In English verse Edit
The term "hendecasyllable" is sometimes used in English poetry to describe a line of iambic pentameter hypercatalectic (meaning, five iambic feet or ten syllables, plus an extra syllable at the end), as in the first line of John Keats's Endymion: "A thing of beauty is a joy for ever."
In Italian verseEdit
In classical verseEdit
The classical hendecasyllable is a quantitative meter used in Ancient Greece in Aeolic verse and in scolia, and later by the Roman poet Catullus. Each line has eleven syllables; hence the name, which comes from the Greek word for eleven. The heart of the line is the choriamb (- u u -). The pattern (also known as the Phalaecian) is as follows (using "-" for a long syllable, "u" for a short and "x" for an "anceps" or variable syllable):
x x - u u - u - u - - (where x x is either - u or - - or u -)
Another form of hendecasyllabic verse is the "Sapphic" (so named for its use in the Sapphic stanza), with the pattern:
- x - x - u u - u - -
Of the polymetric poems of Catullus, forty-three are hendecasyllabic. The metre has been imitated in English; the most important examples are by Alfred Tennyson and Swinburne and Robert Frost, cf. "For Once Then Something." In English, the long/short pattern becomes a stress/unstress pattern, although Tennyson maintained the quantitative features of the metre:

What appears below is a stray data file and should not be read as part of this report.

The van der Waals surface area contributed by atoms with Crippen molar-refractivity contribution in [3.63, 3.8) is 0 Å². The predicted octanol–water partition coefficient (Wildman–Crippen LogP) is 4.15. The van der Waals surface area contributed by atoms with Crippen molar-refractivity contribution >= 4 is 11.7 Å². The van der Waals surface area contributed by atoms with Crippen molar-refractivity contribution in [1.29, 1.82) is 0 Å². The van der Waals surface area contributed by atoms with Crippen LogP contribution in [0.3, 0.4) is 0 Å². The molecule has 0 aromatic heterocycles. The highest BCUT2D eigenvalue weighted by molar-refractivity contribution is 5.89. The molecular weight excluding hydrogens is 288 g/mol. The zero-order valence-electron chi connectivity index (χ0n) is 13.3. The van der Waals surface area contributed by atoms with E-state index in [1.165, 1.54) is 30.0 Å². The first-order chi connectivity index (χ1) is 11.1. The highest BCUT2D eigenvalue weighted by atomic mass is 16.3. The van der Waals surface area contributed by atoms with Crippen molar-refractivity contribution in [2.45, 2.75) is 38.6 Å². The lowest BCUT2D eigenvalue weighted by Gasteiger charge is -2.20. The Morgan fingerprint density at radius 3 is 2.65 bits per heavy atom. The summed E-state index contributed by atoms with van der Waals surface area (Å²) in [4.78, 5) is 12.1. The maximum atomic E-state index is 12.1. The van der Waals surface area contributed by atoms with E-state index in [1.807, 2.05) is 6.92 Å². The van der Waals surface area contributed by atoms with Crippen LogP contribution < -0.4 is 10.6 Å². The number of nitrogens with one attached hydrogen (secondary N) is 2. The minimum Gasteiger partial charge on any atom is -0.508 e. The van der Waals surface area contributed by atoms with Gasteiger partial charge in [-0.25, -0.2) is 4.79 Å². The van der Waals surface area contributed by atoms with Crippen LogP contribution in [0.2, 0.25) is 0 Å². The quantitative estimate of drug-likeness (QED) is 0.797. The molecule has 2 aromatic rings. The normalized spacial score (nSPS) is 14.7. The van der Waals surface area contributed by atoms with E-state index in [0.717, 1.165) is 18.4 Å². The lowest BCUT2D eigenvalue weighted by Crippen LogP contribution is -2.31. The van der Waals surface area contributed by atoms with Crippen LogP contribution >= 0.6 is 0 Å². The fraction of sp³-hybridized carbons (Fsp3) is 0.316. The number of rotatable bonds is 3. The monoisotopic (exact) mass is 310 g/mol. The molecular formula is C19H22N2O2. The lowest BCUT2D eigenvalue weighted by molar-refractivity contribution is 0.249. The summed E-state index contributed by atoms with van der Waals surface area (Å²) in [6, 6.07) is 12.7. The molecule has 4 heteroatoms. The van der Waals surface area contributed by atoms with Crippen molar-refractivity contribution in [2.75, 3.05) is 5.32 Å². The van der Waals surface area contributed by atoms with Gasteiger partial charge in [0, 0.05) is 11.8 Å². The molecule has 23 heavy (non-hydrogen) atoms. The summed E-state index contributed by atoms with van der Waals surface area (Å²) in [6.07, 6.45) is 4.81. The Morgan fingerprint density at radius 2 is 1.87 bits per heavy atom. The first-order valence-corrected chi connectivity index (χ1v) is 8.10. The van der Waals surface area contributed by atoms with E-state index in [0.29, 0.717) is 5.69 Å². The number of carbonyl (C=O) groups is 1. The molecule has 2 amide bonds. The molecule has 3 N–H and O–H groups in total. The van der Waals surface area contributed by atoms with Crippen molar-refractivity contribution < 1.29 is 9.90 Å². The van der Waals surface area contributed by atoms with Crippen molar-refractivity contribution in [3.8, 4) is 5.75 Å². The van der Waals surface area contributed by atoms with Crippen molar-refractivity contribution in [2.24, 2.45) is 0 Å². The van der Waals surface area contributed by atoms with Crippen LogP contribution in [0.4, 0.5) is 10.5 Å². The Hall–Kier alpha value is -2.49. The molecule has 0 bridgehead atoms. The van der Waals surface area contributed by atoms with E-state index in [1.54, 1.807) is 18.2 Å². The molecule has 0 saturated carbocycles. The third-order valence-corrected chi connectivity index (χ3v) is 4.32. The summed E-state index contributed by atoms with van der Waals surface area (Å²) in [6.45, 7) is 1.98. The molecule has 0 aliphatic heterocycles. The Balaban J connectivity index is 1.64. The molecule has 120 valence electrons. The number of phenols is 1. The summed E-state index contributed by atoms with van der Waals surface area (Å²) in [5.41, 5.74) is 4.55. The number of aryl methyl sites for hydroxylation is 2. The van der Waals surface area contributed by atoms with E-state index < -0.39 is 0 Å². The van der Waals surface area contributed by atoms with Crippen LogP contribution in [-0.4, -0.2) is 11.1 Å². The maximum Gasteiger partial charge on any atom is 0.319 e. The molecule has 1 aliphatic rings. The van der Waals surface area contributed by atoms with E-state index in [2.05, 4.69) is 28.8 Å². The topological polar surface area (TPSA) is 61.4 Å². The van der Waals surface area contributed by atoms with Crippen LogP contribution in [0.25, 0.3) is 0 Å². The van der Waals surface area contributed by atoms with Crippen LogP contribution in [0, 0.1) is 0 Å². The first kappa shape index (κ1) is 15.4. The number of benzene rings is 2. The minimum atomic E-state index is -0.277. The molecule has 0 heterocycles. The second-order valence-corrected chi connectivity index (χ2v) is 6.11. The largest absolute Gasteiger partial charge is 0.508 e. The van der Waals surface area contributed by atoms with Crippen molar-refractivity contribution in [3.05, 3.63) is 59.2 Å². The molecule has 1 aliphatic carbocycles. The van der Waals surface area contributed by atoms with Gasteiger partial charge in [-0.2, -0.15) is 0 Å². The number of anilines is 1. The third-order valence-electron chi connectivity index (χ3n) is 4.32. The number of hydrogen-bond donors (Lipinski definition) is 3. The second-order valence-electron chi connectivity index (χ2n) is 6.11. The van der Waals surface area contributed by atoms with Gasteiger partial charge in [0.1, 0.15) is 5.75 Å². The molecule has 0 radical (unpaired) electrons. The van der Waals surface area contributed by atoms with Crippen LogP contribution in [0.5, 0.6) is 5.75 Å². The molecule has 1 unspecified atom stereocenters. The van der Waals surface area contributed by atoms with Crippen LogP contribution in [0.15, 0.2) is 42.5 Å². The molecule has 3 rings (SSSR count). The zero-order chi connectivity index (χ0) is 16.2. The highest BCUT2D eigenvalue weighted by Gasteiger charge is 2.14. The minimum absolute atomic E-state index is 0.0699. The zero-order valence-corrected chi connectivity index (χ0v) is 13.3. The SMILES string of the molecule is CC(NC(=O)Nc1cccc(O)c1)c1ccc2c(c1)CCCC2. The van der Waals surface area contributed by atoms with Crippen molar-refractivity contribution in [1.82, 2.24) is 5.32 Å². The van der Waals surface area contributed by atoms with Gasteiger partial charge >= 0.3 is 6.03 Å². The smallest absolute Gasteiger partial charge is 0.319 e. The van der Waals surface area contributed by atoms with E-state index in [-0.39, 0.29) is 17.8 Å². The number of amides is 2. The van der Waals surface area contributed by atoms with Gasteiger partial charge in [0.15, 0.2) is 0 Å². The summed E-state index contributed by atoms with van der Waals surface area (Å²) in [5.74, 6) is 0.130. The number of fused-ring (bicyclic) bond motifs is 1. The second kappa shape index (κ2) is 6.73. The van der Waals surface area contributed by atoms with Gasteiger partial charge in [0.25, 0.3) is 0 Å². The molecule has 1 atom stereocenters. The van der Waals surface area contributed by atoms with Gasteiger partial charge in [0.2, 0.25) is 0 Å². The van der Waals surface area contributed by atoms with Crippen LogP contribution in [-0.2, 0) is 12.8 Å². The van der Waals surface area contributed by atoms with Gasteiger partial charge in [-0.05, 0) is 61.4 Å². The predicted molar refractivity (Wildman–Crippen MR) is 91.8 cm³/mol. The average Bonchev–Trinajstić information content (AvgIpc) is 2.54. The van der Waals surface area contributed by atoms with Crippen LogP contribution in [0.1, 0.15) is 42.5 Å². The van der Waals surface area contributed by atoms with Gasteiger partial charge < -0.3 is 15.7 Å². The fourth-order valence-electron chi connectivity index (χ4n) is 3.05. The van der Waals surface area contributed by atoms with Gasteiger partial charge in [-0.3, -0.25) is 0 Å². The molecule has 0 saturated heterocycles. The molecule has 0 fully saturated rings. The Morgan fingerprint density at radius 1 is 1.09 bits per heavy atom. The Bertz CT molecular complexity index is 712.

- O you chorus of indolent reviewers,
- Irresponsible, indolent reviewers,
- Look, I come to the test, a tiny poem
- All composed in a metre of Catullus...
For an example, see Catullus 1.
- The Italian hendecasyllable
- Raffaele Spongano, Nozioni ed esempi di metrica italiana, Bologna, R. Pàtron, 1966
- Angelo Marchese, Dizionario di retorica e di stilistica, Milano, Mondadori, 1978
- Mario Pazzaglia, Manuale di metrica italiana, Firenze, Sansoni, 1990
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